CEBU | The 16th Century Basilica Minore del Sto. Niño of Cebu City

Monday, December 24, 2012

Cebu's Sto. Niño Church

Passing throngs of humanity through the streets of Cebu City, I caught a glimpse of my query; the faded white bell tower of the Minor Basilica of Sto. Niño. My pulse beat faster and my strides quickened. I was about to enter the oldest church (in terms of lineage) in the Philippines.
Vendors Selling Candles at Cebu's Sto. Nino BasilicaThe sky was the same grey hue that blanketed the city’s Metropolitan Cathedral which was just a few minutes’ walk from the Sto. Niño church. Vendors selling candles walked along the plaza, mingling with the hundreds of tourist flocking the most famous church in the island.

Historical Marker at Cebu's Sto. Niño ChurchThe current reincarnation of the Basilica has been a witness of both modern and archaic history since its completion in 1739. But unlike most of its counterparts, it has withstood the ravages of time, natural calamities and war; it is the same structure that was ordered built by then Cebu Governor, Fernando Valdés y Tamon in 1735.But its history goes much deeper than the 18th century.

The original church was founded almost two centuries earlier by an Augustinian priest in 1566 using wood and nipa. The church was built on the grounds where an image of the Sto. Niño was found amongst the burnt rubble of a house.
The Image of the Señor Sto. Niño at Cebu's Sto. Niño ChurchIt is apparently the same Sto. Niño that Ferdinand Magellan gave as a present to Rajah Humabon’s wife as a symbol of their alliance during their conversion to the Christian faith 44 years earlier.

Made of wood and measuring at a mere twelve inches, the image miraculously survived the razing of the house and is said to be the oldest religious relic in the country. The image is believed to be made in Flanders, Belgium owing to its similarity to the Infant Jesus of Prague.

Relief Detail at Cebu's Sto. Niño ChurchIt gladdens my spirits that the guardians of the Sto. Niño Church didn’t fall into the familiar trappings of renovation instead of restoration. History can clearly be seen throughout the façade of the Basilica. The stones which were manually quarried from the provinces of Capiz and Panay remain unpainted and the reliefs of friars, saints and angels remain undisturbed by modern concrete.

Ceiling Detail at Cebu's Sto. Niño ChurchThe church is built in the tradition of most old churches in the country; squat with thick stone walls to counter destructive earthquakes. The façade is said to be a combination of Muslim, Romanesque and Neo-Classical architecture with its massive dome, arcade of faux flat Doric columns, ornate pediments architrave and arched openings.

The Altar at Cebu's Sto. Niño ChurchHistory continues as one enters the dim halls of the Basilica. The arched roof is replete with intricate murals that overwhelm the senses. Massive crystal chandeliers warmly illuminate the interior, leading pilgrims and tourists to the impressive 17-niche retablo painted in sparkling gold.

Historical Paintings at Cebu's Sto. Niño ChurchOff the church’s left wing, more paintings can be found depicting the history of the Basilica; from Magellan’s conversion of the locals to various depictions of the Holy Child Jesus. Similar to the niche I chanced upon the nearby Metropolitan Cathedral, it also houses images of saints and the holy family, albeit on a larger scale.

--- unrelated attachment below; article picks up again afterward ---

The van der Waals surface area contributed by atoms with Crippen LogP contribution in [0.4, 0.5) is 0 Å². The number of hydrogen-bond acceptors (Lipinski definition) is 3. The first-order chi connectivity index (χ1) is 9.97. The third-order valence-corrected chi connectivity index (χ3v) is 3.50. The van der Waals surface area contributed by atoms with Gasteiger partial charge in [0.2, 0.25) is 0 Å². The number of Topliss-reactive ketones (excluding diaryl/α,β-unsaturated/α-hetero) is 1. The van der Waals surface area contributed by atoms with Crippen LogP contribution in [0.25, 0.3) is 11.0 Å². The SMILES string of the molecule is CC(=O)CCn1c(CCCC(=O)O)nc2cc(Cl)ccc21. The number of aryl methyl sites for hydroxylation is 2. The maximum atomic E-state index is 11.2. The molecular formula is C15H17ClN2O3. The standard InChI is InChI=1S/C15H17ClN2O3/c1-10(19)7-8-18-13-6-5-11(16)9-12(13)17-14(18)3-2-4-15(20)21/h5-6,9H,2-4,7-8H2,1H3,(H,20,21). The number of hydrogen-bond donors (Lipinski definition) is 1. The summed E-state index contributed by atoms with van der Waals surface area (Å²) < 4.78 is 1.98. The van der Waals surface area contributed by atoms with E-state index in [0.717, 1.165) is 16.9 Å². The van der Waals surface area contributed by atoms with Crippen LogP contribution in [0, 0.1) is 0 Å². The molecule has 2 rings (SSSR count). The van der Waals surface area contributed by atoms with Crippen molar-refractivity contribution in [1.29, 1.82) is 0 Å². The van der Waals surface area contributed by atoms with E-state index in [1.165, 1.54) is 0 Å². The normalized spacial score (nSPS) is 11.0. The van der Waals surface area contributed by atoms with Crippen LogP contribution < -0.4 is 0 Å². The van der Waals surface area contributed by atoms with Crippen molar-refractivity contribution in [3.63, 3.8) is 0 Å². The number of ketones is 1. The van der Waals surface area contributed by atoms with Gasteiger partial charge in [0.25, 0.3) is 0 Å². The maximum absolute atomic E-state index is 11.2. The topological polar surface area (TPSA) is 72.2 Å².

Cebu's Sto. Niño ChurchMy visit to the oldest church in the country was brief but filled my senses to brimming. The details and history of the Basilica Minore del Sto. Niño is just so overwhelming that a quick run-around simply does not do the church any justice. In hindsight, I should’ve spent less time hunting lechons through the city and stayed a few hours longer at this church instead.

Cebu City Location Map

Basilica Minore del Sto. Niño
Address: Brgy. Sto. Nino, Osmena Boulevard, Cebu City
Telephone: (032) 253-6422 ‎| (032) 255-8823
Mass Schedule: Click Here

GPS Coordinates: 10.294283,123.901865
View Location on Google Maps: Click Here

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  1. I've always thought the San Agustin Church in Intramuros is the oldest, then again that's the difficult part about churches--they don't get finished the same year construction started. Love how you went into detail about the Sto. Nino Basilica. :) Last I heard about San Agustin was they peeled the orange paint, which was a relief because paint + the church's age don't really add up. I was kind of disappointed the first time I saw it coz the facade looked so, um, modern. Hehe. Great photos as usual! ~Nikka

    1. The Santo Ninyo church beat it by about 30 - 40 years, although the structure standing today is a completely different structure to what the Santo Ninyo church is today as that was not constructed until the 1730s.

  2. it has no massive dome, the pediment is not even ornate and there's no doric arcade in the facade.

  3. Two2travel
    I just learned that San Agustin is still the oldest church structure in the country. Sto. Nino is only the oldest in terms of founding date :)

    Corrections done :)